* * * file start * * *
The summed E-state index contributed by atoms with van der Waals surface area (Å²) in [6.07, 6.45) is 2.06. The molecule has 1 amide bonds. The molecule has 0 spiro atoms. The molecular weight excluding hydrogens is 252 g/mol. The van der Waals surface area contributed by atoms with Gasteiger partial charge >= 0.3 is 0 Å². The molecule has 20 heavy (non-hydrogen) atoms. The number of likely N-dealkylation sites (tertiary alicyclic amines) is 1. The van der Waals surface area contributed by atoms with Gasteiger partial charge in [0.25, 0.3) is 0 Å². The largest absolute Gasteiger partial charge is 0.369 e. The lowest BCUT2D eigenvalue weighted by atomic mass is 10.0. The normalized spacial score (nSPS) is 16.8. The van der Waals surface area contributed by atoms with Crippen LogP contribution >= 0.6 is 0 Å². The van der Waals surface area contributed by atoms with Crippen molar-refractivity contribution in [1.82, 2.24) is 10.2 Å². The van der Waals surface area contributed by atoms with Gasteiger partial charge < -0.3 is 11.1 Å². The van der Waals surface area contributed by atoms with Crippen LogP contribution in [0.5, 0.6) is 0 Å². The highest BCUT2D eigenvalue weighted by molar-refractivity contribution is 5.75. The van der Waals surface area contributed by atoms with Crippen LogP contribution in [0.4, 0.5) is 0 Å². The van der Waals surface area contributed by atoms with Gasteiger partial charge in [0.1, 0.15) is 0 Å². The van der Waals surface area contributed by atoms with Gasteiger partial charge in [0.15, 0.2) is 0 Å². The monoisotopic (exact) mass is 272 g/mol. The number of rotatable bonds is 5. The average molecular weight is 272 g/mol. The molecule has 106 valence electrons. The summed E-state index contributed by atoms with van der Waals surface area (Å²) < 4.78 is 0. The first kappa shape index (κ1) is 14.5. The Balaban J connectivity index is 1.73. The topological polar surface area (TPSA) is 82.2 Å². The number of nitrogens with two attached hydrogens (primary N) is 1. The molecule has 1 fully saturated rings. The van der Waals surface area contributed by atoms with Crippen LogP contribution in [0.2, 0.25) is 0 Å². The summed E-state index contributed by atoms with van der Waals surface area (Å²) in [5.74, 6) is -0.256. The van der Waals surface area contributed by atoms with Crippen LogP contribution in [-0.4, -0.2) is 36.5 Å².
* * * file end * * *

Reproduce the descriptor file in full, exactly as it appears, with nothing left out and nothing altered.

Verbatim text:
The summed E-state index contributed by atoms with van der Waals surface area (Å²) in [6.07, 6.45) is 2.06. The molecule has 1 amide bonds. The molecule has 0 spiro atoms. The molecular weight excluding hydrogens is 252 g/mol. The van der Waals surface area contributed by atoms with Gasteiger partial charge >= 0.3 is 0 Å². The molecule has 20 heavy (non-hydrogen) atoms. The number of likely N-dealkylation sites (tertiary alicyclic amines) is 1. The van der Waals surface area contributed by atoms with Gasteiger partial charge in [0.25, 0.3) is 0 Å². The largest absolute Gasteiger partial charge is 0.369 e. The lowest BCUT2D eigenvalue weighted by atomic mass is 10.0. The normalized spacial score (nSPS) is 16.8. The van der Waals surface area contributed by atoms with Crippen LogP contribution >= 0.6 is 0 Å². The van der Waals surface area contributed by atoms with Crippen molar-refractivity contribution in [1.82, 2.24) is 10.2 Å². The van der Waals surface area contributed by atoms with Gasteiger partial charge < -0.3 is 11.1 Å². The van der Waals surface area contributed by atoms with Crippen LogP contribution in [0.5, 0.6) is 0 Å². The highest BCUT2D eigenvalue weighted by molar-refractivity contribution is 5.75. The van der Waals surface area contributed by atoms with Crippen LogP contribution in [0.4, 0.5) is 0 Å². The van der Waals surface area contributed by atoms with Gasteiger partial charge in [0.1, 0.15) is 0 Å². The van der Waals surface area contributed by atoms with Gasteiger partial charge in [0.15, 0.2) is 0 Å². The monoisotopic (exact) mass is 272 g/mol. The number of rotatable bonds is 5. The average molecular weight is 272 g/mol. The molecule has 106 valence electrons. The summed E-state index contributed by atoms with van der Waals surface area (Å²) < 4.78 is 0. The first kappa shape index (κ1) is 14.5. The Balaban J connectivity index is 1.73. The topological polar surface area (TPSA) is 82.2 Å². The number of nitrogens with two attached hydrogens (primary N) is 1. The molecule has 1 fully saturated rings. The van der Waals surface area contributed by atoms with Crippen LogP contribution in [0.2, 0.25) is 0 Å². The summed E-state index contributed by atoms with van der Waals surface area (Å²) in [5.74, 6) is -0.256. The van der Waals surface area contributed by atoms with Crippen LogP contribution in [-0.4, -0.2) is 36.5 Å².